“Not so fast.” Dr. Marjorie Sharp smiled over her shoulder. “I’m going to order up some tests for you.”
“Tests?” Carolina didn’t like the sound of that. She was as healthy as a horse. Always had been. She only came to these annual appointments to be a good example to the young women she mentored.
“You’re thirty-five,” Dr. Sharp said. “You’ve moved into a new age bracket. You need to keep a closer watch on your cholesterol and blood pressure, among other things.”
“Wait a minute, are you calling me old?” She was far from old. Carolina jogged ten miles four times a week. She worked out with weights three times a week. Took exercise classes as often as she could. Women half her age didn’t look as good.
“I’m calling you thirty-five. Now let’s talk about birth control. You’ve been on the Pill for a number of years. Is that still working for you?”
“You’re using condoms with new partners?”
What new partners? She was too busy for dating. “Yes.”
Dr. Sharp raised an eyebrow. “What about kids? Have you ruled them out?”
Carolina blinked. “Of course I haven’t ruled them out. I’m going to have a family.”
Dr. Sharp waited for an answer, and for the first time ever Carolina was at a loss for words. When
she going to have a family?
“I don’t know. Someday.”
Dr. Sharp pursed her lips. “I understand this is an uncomfortable topic for many women. You think you have plenty of time to have a child, and maybe you’re right. Science is doing all kinds of wonderful things that can prolong a woman’s child-bearing years.”
“I don’t need to prolong them. Women don’t hit menopause until fifty, right? I’ve got tons of time!”
“Maybe. Maybe not.” She shrugged. “At your age it begins to be a crap shoot. Some women get pregnant easily in their forties. Others don’t. If you wait too much longer you could face IVF and charts and shots and things like that.” She held up a hand to stop Carolina’s protests. “I’m not saying you have to make up your mind today. I want you to think about it before you slide into your forties. If you want a child, and especially if you want several, now is the time to make a plan. Go ahead and get dressed. You can pick up your test orders at the front desk.”
Carolina stood up slowly after the door closed behind the doctor. She’d love to think about children, but thinking about them meant thinking about men. And that meant thinking about commitment, something she wasn’t good at. Give her a project and she’d see it through to the end. Give her a cause to fight for and she’d champion it from start to finish.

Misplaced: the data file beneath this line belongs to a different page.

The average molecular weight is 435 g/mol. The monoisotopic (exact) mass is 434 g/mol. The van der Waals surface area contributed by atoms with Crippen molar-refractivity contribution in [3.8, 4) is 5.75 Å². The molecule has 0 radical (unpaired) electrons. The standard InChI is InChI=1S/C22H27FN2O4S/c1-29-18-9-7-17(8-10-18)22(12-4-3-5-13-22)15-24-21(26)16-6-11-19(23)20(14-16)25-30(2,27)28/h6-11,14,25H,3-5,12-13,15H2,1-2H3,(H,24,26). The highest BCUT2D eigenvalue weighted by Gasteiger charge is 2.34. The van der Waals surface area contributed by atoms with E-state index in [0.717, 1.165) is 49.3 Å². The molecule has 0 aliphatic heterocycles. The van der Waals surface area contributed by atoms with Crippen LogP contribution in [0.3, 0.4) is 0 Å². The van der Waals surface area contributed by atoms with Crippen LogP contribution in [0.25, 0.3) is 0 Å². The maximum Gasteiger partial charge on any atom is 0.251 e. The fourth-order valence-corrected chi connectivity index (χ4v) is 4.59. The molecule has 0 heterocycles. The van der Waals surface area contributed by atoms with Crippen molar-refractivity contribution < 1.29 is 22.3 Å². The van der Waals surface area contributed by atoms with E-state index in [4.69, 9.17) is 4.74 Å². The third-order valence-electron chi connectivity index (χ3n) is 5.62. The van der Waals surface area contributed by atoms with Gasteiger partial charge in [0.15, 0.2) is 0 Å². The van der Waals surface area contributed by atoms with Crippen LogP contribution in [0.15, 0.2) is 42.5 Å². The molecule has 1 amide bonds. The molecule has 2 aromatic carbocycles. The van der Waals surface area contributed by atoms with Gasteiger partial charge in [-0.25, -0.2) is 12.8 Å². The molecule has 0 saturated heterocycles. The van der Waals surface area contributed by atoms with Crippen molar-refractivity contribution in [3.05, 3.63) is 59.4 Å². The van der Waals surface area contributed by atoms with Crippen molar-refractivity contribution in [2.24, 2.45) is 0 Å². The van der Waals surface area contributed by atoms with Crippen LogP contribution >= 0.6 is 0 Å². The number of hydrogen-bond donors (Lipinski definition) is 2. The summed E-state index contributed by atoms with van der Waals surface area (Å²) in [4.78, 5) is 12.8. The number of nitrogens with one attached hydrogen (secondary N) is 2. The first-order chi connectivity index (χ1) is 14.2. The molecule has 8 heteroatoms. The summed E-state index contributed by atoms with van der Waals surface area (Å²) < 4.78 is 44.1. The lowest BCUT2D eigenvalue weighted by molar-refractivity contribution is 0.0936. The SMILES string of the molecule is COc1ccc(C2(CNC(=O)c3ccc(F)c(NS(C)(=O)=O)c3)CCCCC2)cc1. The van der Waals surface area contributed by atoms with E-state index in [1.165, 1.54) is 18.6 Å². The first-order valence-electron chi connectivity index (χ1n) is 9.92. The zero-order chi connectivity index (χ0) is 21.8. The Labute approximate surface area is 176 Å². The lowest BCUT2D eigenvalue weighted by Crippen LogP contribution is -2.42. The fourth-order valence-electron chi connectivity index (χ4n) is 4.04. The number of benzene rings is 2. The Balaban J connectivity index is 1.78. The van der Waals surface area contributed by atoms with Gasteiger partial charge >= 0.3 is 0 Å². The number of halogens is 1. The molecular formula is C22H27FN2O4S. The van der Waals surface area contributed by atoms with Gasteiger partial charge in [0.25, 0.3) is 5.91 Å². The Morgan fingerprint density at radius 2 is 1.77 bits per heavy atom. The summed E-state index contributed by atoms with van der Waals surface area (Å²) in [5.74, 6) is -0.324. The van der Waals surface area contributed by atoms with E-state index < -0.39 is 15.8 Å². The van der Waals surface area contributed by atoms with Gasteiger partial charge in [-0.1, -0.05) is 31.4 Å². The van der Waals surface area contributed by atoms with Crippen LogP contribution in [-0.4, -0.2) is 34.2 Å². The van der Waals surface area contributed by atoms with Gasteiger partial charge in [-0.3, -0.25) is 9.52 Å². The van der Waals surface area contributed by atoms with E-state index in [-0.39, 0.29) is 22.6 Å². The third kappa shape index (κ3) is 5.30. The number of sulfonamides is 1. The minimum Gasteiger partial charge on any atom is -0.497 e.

But ask her to commit to a man?
Nope. That required trusting one. She’d learned five years ago not to do that when Sam Powell dumped her—right after she finished paying his way through medical school. She’d sacrificed her dream of a run at the Olympics as a first base player on the women’s softball team in order to help him become a surgeon. Broke and alone once he’d ditched her, Carolina had vowed never to make that mistake again. She also vowed she’d do what she could to stop other women from putting their own dreams last. She was a tireless fundraiser for girls’ and women’s athletics programs, and her blog,
, espoused her ten
Richmond Rules for Success
. Since playing nice had gotten her nowhere, she’d decided to be audacious in her new career. She’d chosen the Thunder purposefully to illustrate her
each week. The audacity of using an all-male football team to teach women about success had guaranteed her notoriety overnight, and that notoriety fueled a following that had grown ever since. Now she was a respected presence at any professional sport activity.
If only she could have a child without involving a man. She supposed she could look up sperm donor clinics, but she was nothing if not a control freak. The idea of picking a random man left her dissatisfied.
Once dressed, she slung her purse over her shoulder, opened the door of the examining room, and headed toward the front desk to pick up her paperwork, lost in thought. She didn’t have to depend on a clinic; she could choose a man of her acquaintance and ask him to donate his sperm. Since she’d made a career out of convincing people to donate to her pet causes, she shouldn’t have a problem accomplishing that. All she needed was to choose the man. His genes had to be superior. She wanted someone smart, successful and healthy, with a great sense of humor. Someone she wouldn’t mind spending a night or two with.
A wicked smile tugged up the corner of her mouth. She knew just the man.
The thought of sleeping with the sexy fullback made her weak in the knees. He’d been her fantasy-fodder since the day they met, even though she’d resisted his advances at every turn. The fact that he was as intelligent as he was hot had made it all the harder to keep her distance. It was a good thing Connor couldn’t read her mind. If he knew how many times she’d made love to him in her dreams he’d redouble his efforts to date her. If she chose him as the father for her child, she could get pregnant and quench her thirst for him all at once.
After that it would be easy to walk away for good.
Find a coach you trust to bring out the best in you.
You’re fabulous as you are, but the right coach will help you discover your true potential. You might curse and gripe at them all the way, but they’ll be the first person you thank when you win the Super Bowl…
HOW HER THE balance in your bank account. That ought to grab Carolina’s attention.” Connor’s older brother, Daley, shot him a devious grin.
“I don’t think that will do it.” Connor leaned against the deck railing and took a sip of beer. Daley’s beachside house was everything his own modest bungalow wasn’t, but Connor didn’t envy him. Daley meant to stay in Florida, while Colorado was calling Connor’s name. He’d kept his spending modest throughout his career on purpose, but when he bought his ranch, he wouldn’t stint. “Carolina’s not interested in marriage.”